What Wurlitzer didn’t quite realize was that the machines made in the decades prior were so durable that they rarely needed replacing. “It took them about seven years to sell their stock,” Kreitman says.

Ownership changed again in 1945, when the Philadelphia Toboggan Company purchased Skee-Ball, and didn’t pass to other hands until 1985, when a businessman named Joe Sladek purchased it. Each owner has pursued Skee-Ball as a result of its considerable longevity and appeal, even though some local administrations have occasionally taken issue with the devices and their loose flirtation with gambling.

“I know at some point in Chicago some cops came in and chopped Skee-Ball machines apart with axes, then tossed them out the back door,” Cooper says.

Ryan Basilio via Flickr // CC BY 2.0

Remarkably, Skee-Ball has remained largely unchanged for the past 110 years. Cooper says that Simpson’s early concept designs strongly resemble today's machines. It’s still a very analog experience: Pitch the ball, and hope you hit a high-scoring target.

In 2016, Skee-Ball changed hands once more, this time to the Bay-Tek company. It’s estimated that more than 125,000 machines are in operation today, with many locations organizing loose tournaments. Brewskee-Ball has made a name for itself as a leading competition league. Players can—and usually do—drink while playing, with winners receiving a cream-colored jacket and trophy as proof of their Skee-Ball prowess. Like roller derby participants, they favor colorful player names like Brewbacca and Monica LewinSkee and play during “skeesons.” (Back in March, Brewbacca was the focus of an ABC News digital feature.)

While some machines dating back to the 1940s are still in operation in a few locations, Cooper says he and Kreitman have yet to come across any of the original models from either Simpson or Este.

Simpson died in 1930, living long enough to see Skee-Ball become a popular pastime but unable to reap the financial rewards he had worked so hard to try and achieve.

“He was 57 when he invented it,” Kreitman says. “He saw the success, but never saw the financial benefits.”

The Official Scrabble Dictionary Just Added 300 New Words, Including Sriracha, Bitcoin, and Twerk

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Scrabble fans know that game nights can get heated—especially when they're working with an outdated dictionary. Now, NPR reports that Merriam-Webster has added 300 new words to the official player's dictionary that are sure to anger the Scrabble purists in your family.

While Merriam-Webster is regularly adding new words its general dictionary, its editors are more selective when it comes to updating its list of playable Scrabble words. New editions are only published once or twice a decade, with the previous version coming out in 2014.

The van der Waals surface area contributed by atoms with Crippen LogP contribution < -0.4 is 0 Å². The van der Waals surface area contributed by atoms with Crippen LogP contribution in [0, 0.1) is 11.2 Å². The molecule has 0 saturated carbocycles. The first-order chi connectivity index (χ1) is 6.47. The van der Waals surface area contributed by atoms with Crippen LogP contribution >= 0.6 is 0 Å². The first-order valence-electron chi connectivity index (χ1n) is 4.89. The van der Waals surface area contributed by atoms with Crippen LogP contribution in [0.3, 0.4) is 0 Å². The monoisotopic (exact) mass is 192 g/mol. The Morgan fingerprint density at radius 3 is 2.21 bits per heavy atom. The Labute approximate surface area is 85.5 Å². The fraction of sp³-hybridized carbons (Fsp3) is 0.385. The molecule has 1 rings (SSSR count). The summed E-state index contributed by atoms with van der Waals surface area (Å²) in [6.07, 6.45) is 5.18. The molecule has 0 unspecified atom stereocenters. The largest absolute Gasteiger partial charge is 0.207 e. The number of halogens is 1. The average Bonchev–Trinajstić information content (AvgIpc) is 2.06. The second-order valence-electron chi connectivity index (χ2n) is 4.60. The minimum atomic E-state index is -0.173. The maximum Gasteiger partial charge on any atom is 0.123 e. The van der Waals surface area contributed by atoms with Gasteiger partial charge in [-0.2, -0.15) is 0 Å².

The release of the latest sixth edition includes plenty of terms that are products of the internet age. The words emoji, listicle, bestie, and twerk are now all fair game. Several trendy foods, like macaron, aquafaba, bibimbap, and sriracha, also made it onto the list. Strategic players will likely be happy to see the additions of the words qapik—a type of currency in Azerbaijan and also one of the few playable U-less Q words in Scrabble—and ew, one of only 106 two-letter words in the game's dictionary.

For more highlights from the update, check out the list below.

1. Frowny
2. Bestie
3. Bizjet
4. Qapik
5. Ew
6. Twerk
7. Arancini
8. Beatdown
9. Zomboid
10. Emoji
11. Sriracha
12. Facepalm
13. Bitcoin
14. Aquafaba
15. Hivemind
16. Listicle
17. Bibimbap
18. Puggle
19. Macaron
20. Sheeple
21. Yowza
22. Bokeh

[h/t NPR]

Predicting This Year's 10 Most Popular Halloween Costumes

Margot Robbie stars in I, Tonya (2017)
Margot Robbie stars in I, Tonya (2017)
NEON

Odes to ‘80s ice skating icon Tonya Harding are slated to make an unlikely comeback. Thanks in large part to the 2017 biopic about Harding’s life (I, Tonya), we can expect to see quite a few Halloween revelers in bedazzled leotards and skirts this year.

There has also been a 43 percent spike in searches for scrunchies since August, according to fashion search platform Lyst, which teamed up with Pinterest to forecast the top 10 costume trends for Halloween this year. Searches and saves on both platforms—which are used by a combined total of 210 million monthly users—were analyzed to create this list.

“The data shows that consumers start searching, planning, and pinning their perfect Halloween outfit from as early as spring onwards—giving a pretty strong indication of what will be the most popular costume ideas ahead of time,” Lyst wrote in an online post.

The second most popular costume on the list: any of the characters from the hit show Riverdale—especially Betty and Jughead. Popular searches for clothing items on Lyst include fluffy pink sweatshirts, beanies, and fur-lined denim jackets.

Other costumes inspired by fictional characters include a warrior from Black Panther’s Wakanda, Edna Mode from the The Incredibles, and a Mamma Mia-inspired dancing queen (although these are based on actual ABBA costumes, of course).

Here’s the full top 10 list:

1. Tonya Harding
2. A Riverdale character
3. A 90’s icon
4. A warrior of Wakanda
5. A flamingo
6. Edna Mode
7. An ABBA-inspired dancing queen
8. A cosmic fairy
9. Frida Kahlo
10. A cow